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OddityThere are a lot of gray areas in psychology. Diagnosis of a psychologicalillness is often based on meeting the majority of points on a list ofassociated behavior. It is much harder to find, pinpoint, and treatmany psychological issues than it is other medical illnesses. This iswhy it can be relatively easy to make a misdiagnosis, there are veryfew straight “yes”s and “no”s to go off of. Typically when you here about someone “hearing voices in her head,”the first idea to come up is schizophrenia. It makes sense, that ishow people hear about it. And the weirder the situation, the morecrazy she must be. This, when she was sixteen years old, begins thestory of M.'s situation. Even years before then she would hear thingsthat weren't there, but was for the most part alright with it. Shenever considered herself to be “crazy.” It was just anoddity. In her own words:I would hear what sounded likecomplete gibberish when so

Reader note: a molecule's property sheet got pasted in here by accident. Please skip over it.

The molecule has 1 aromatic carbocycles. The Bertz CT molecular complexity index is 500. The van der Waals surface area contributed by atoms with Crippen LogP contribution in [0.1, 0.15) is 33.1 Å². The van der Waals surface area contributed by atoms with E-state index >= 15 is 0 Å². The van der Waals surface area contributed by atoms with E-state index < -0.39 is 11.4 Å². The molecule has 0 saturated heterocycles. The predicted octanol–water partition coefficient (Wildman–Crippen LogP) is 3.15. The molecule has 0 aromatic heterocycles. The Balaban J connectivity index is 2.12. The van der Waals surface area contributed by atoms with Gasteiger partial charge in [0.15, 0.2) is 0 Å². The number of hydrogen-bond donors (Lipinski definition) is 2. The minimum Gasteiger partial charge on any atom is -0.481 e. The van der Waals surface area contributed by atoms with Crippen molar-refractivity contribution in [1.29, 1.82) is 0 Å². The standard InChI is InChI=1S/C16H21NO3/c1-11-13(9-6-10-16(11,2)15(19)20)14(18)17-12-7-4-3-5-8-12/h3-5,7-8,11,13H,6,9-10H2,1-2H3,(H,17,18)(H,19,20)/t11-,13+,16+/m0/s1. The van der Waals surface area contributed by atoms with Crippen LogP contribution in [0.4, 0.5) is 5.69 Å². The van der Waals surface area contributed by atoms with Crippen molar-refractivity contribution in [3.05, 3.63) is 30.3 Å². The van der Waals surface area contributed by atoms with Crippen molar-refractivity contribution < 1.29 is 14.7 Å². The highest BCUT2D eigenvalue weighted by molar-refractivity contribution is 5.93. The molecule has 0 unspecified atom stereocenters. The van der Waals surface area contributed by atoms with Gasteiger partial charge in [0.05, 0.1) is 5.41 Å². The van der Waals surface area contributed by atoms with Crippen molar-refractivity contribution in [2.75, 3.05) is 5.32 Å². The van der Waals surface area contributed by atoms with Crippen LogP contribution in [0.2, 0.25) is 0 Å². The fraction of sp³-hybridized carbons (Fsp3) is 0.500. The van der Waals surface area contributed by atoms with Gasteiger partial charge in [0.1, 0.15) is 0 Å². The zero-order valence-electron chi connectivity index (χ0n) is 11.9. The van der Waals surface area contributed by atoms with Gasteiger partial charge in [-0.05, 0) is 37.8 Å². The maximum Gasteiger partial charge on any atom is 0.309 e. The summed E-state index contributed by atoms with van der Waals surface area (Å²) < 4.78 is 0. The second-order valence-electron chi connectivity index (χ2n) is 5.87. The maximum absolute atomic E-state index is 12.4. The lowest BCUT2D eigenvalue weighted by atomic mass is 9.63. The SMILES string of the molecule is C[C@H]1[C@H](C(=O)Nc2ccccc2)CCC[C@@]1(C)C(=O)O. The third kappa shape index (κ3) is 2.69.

Fifth Floor, Second on...The door hinge moaned loud enough for her to open her eyes."Well look who's here. I guess I shouldn't be too surprised."She let out something between a sigh and a cough and readjusted her neck, although you would have a hard time noticing, her face pale enough to blend in with the sheets, save two grey, lackluster eyes and the bags they carry. Even her hair, what used to be such a vibrant strawberry blond, looked dimmed and darkened, almost as if that's what was weighing her head down."Really, you're not surprised to see me?""It was only a matter of time. Now I've slipped to the point where I can't tell what I'm looking at, talking to the visions of my mind.""A vision, hm? Is that all I am?""Of course that's all you are. It'd either be that or my one admiration himself took off from his infinitely busy schedule to travel a quarter of the globe and walk into my room without any sort of notice." She smirked, and almost even laughed, but it wasn't quite a smile. What first appeared